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Hostile Waters: Antaeus Rising By John "Award" Del Percio, July 5, 2001
Developer :Rage Software
Publisher :Interplay
Release Date :Late June 2001
Demo Available : Yes - Download
Table of Contents

· Introduction
· Closer Look
· Facts
· Final

War and Peace and War

Lately, it seems most games seem to be taking the hybrid approach of merging genres. Every gaming genre has been mixed with every other genre this past year, though the idea to give the player control of units in real time strategy games is hardly a new concept. I can recall games dating back as "Machines" a rather strange (and poorly designed) 3D RTS which attempted to give you control of your units. It was somewhat fun, but it had some major flaws. The first was that you gained no advantage by taking control, and the second was that if you took control of a unit, you weren't able to control your other units, leading to your ultimate death. There were even rumors that Total Annihilation 2 (never existed due to the closure of Cavedog) would have featured a similar interface. A few other games attempted this, and all of them were terribly flawed. I, and most avid RTS gamers, began to wonder if it could ever really be done, or why it should ever be done. After all, RTS is all about strategic planning and tactics, there's hardly any room for a trigger finger, is there?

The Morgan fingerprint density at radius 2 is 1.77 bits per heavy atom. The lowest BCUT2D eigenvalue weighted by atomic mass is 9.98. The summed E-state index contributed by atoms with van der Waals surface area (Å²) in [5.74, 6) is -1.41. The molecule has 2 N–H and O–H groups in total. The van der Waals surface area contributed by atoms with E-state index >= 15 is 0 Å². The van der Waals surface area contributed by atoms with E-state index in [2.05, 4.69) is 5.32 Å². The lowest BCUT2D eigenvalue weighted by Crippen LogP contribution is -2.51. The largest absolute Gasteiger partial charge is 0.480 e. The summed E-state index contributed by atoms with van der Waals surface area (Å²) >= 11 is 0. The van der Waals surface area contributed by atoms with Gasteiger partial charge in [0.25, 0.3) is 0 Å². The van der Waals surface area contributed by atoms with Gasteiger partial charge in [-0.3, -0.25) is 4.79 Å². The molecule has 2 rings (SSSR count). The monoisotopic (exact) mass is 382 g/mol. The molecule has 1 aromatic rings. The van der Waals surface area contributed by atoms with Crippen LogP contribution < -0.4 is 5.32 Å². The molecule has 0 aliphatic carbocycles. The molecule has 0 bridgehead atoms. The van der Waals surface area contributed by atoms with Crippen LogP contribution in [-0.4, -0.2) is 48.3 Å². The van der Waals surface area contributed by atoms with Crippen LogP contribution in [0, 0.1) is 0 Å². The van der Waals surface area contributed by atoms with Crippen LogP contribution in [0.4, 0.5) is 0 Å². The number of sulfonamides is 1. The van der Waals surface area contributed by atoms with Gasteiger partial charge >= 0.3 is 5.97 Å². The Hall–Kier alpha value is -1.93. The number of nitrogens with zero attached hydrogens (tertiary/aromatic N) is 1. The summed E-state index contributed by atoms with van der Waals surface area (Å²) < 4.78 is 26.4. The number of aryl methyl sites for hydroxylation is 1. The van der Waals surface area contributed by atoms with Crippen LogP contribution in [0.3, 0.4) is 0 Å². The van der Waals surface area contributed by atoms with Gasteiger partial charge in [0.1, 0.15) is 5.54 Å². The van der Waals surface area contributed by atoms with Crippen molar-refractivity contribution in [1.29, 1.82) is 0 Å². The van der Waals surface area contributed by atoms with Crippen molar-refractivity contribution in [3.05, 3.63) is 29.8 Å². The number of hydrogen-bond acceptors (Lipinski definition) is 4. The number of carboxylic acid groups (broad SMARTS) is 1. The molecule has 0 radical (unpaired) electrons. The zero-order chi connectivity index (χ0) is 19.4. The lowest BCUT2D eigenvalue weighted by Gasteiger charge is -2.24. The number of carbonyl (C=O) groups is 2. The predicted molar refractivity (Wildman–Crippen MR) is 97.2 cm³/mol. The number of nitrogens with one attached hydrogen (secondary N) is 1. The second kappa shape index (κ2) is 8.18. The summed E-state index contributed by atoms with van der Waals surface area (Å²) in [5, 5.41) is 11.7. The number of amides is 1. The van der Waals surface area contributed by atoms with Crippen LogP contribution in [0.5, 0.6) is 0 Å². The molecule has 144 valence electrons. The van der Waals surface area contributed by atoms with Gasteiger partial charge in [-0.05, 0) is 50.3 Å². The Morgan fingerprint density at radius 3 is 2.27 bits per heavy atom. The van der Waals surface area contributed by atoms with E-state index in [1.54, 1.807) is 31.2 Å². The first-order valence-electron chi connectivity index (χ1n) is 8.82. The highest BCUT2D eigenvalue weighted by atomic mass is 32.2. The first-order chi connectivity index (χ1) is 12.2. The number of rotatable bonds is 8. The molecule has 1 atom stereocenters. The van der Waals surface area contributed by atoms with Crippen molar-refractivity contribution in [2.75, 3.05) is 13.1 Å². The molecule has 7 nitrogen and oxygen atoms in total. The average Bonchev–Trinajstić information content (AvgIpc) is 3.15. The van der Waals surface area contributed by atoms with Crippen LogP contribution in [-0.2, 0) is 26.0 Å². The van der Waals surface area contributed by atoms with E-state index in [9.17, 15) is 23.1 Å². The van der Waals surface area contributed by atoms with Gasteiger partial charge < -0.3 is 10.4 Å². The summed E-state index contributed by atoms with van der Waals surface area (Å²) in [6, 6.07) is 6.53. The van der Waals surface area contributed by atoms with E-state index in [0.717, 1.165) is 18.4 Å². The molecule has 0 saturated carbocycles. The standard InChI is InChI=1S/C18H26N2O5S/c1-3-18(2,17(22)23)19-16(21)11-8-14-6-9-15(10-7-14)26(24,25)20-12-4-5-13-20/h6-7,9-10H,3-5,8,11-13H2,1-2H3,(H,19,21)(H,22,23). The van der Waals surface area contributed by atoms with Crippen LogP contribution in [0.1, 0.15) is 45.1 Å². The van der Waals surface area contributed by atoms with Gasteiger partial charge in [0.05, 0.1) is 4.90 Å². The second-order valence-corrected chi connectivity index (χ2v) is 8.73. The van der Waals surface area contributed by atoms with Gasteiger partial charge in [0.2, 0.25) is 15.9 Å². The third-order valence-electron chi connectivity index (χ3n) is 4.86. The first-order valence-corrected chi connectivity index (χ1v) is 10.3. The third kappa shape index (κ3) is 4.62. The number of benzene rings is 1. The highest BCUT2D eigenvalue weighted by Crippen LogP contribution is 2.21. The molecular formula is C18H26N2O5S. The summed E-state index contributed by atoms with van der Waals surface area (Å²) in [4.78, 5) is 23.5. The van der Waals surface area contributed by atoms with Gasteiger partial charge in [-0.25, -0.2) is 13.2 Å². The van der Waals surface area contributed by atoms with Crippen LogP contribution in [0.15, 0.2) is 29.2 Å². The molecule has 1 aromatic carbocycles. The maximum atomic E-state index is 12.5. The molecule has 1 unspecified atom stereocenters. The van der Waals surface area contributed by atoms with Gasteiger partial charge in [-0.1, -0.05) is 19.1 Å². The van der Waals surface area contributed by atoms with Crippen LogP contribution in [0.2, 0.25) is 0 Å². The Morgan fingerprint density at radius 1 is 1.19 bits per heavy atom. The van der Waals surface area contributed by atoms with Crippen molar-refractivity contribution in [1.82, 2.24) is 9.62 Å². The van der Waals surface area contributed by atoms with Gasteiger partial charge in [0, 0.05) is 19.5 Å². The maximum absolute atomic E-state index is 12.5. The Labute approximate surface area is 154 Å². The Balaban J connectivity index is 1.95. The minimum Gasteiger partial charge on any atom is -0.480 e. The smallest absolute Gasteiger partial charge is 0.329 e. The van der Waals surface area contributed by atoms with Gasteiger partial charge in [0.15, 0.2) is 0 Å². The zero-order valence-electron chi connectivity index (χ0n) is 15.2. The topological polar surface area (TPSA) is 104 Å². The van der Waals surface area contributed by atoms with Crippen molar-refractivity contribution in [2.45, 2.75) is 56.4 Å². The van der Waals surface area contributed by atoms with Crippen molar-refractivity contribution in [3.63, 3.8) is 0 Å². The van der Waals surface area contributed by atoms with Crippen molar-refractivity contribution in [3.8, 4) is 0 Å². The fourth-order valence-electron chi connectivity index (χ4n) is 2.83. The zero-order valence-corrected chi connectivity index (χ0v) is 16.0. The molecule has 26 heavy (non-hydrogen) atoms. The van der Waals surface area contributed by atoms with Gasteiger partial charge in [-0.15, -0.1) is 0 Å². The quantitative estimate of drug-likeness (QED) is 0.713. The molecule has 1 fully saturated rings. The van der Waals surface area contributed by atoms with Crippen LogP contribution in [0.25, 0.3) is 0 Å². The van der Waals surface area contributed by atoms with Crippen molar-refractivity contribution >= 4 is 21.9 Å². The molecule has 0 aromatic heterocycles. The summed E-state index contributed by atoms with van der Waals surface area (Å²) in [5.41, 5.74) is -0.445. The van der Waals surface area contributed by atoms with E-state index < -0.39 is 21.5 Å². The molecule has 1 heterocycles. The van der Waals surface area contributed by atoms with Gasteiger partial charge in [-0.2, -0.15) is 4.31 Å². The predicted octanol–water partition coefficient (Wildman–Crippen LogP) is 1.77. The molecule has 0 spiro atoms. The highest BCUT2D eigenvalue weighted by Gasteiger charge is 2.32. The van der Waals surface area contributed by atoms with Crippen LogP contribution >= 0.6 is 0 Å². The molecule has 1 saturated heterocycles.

Unit Construction
The docks
Need a lift?

Antaeus Rising tries to be the next leap in FPSS (First Person Shooter Strategy) games. Antaeus introduces a number of features that attempt to overcome the barriers previously encountered ranging from the direct ordering system to the detailed control and "feel" of the units. The direct order system finally gives a rather well defined way to control other units while in control of a vehicle in first person mode. You simply need to press the number of the vehicle you want to order, and the corresponding number keys to give them orders such as "move to my position", "attack my target", etc.

A nanobot
Pretty sparks
Hovertank Salamander

The vehicle control is also extremely realistic in terms of the physics of it. Tanks have slow acceleration and braking speeds, they sort of glide in the direction given, and roll back when on hills (even flip over when going up too steep.) Helicopters have all the proper physics as well. Details such as being able to airlift units to other locations truly add to the realism of the game, as does the day/night cycle and weather occurrences. Though, none of this is the interesting part, now is it?

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